November brings a chill to the air, and our nation’s obligatory holiday around gratitude.
Don’t get me wrong, Thanksgiving is a meaningful holiday for our family, and likely for yours. It shines a light on how Native Americans showed hospitality to the “refugee Americans” when Europeans newly arrived. Times were lean, but bounty was shared. For me, Thanksgiving peals back the veneer of daily living to see whether gratitude is a posture I choose to live out of, as a rule. Every moment of every day we each get to choose whether to navigate life with a grasping entitlement or an open-handed gratitude. And it’s easy to forget the latter for the former, even though a life of gratitude is way more fun and fulfilling. It means living in the “gift economy” as writer David Brooks says so well –
“Capitalism encourages us to see human beings as self-interested, utility-maximizing creatures. But people with grateful dispositions are attuned to the gift economy where people are motivated by sympathy as well as self-interest. In the gift economy intention matters.”
Living in the gift economy takes practice. It requires frequent reminders to the self that a gracious God has been open-handed toward us, and we are to be the same for others. It takes being curious to live out scripture’s advice to be thankful in all circumstances. It is attempting to take nothing for granted, to see the gift of this day for ourselves and for our neighbor. I’d like to think this comes naturally for us, but for most of us it doesn’t. For me, I often need to jump-start my gratitude by writing down reasons “if I were to be thankful today”. Better yet, giving myself to an act of service for someone else often awakens my gratitude, and pulls me out of a crabby mood.
Ann Lamott, unpretentious spiritual guru, says it this way –
“Gratitude begins in our hearts and then dovetails into behavior. It almost always makes you willing to be of service, which is where the joy resides. It means that you are willing to stop being such a jerk. When you are aware of all that has been given to you, in your lifetime and the past few days, it is hard not to be humbled, and pleased to give back.”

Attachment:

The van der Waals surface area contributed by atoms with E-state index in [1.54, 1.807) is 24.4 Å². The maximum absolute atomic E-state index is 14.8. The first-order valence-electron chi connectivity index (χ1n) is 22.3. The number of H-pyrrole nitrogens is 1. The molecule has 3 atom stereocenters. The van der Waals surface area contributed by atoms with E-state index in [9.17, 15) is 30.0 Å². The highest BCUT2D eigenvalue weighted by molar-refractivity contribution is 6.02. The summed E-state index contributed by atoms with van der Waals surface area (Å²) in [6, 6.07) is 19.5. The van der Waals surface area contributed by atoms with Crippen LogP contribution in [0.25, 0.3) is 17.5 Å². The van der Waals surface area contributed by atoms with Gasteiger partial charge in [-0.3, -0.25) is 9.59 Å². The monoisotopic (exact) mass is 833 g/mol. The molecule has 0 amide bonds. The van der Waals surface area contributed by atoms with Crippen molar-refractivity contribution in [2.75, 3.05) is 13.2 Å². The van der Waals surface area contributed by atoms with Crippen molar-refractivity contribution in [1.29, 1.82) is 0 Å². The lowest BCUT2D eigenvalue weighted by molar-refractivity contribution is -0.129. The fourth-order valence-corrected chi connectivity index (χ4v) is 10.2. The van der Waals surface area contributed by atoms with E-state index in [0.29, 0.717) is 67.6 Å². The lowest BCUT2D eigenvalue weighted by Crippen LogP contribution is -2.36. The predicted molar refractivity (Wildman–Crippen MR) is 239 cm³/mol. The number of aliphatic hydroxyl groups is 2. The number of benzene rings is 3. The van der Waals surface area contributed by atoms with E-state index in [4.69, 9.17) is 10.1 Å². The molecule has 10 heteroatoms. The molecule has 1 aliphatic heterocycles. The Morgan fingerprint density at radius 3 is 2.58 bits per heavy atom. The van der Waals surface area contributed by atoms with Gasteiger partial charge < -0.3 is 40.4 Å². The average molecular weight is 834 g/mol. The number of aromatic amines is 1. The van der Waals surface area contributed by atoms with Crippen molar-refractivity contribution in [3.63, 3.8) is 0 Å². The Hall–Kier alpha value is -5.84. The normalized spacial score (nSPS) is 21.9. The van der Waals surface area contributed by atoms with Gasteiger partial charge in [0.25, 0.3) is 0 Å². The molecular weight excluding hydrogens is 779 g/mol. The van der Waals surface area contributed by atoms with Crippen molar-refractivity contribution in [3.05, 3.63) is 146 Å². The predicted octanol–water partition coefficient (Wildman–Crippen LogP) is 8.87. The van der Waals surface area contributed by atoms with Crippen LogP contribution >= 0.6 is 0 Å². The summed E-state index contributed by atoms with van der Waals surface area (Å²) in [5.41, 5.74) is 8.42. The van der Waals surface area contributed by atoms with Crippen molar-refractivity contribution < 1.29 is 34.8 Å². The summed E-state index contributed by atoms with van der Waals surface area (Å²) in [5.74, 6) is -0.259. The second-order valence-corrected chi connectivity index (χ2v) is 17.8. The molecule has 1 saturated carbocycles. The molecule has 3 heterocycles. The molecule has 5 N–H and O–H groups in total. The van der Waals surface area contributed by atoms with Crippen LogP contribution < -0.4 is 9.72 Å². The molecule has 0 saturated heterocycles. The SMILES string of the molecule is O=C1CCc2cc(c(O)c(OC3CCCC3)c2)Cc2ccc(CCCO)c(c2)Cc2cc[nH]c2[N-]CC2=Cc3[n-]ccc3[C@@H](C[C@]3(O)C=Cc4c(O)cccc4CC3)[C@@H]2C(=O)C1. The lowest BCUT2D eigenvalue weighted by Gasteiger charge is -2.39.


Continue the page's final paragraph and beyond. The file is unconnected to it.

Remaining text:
How is it with you? What helps you to live in gratitude, despite the pain and bad news that comes with this life? And how do you unleash your gratitude to benefit others?
Please respond to this post, for I’d love to know what you think.
I close with a couple more pithy quotes on gratitude that ring true for me these days –
“In the moment you choose gratitude, you cannot in that same moment be filled with hate.” -Fred Craddock
“Thank you, God, for this good life, and forgive us if we do not love it enough. ” -Garrison Keillor
Grateful to be sharing life with you,
Linda Wolgast says
God is so amazing. Reflecting, I have realized that being generous is the most rewarding way to live. And, the more generous we are the more it returns to us ten fold.
Chris Lane says
I hear you. There is a beauty & a freedom as we learn to allow gifts to pass thru us to other causes that relieve suffering & build up the community. We seem to learn this better in the 2nd half of life, for some reason.
Diane Clark says
Some days I read the news and despair over the fact that greed seems to be running rampant in our country today. Then I read stories about how ordinary citizens have done random acts of kindness to help their fellow citizens, and my faith is restored. I want to be one of the latter group.
Chris Lane says
Those benevolent gestures, especially between strangers or toward someone in another culture, seem downright miraculous amid the polarized cynicism of the day. When I witness or read about such moments, I think we do indeed have a mark of the Divine within us.
Thanks for sharing.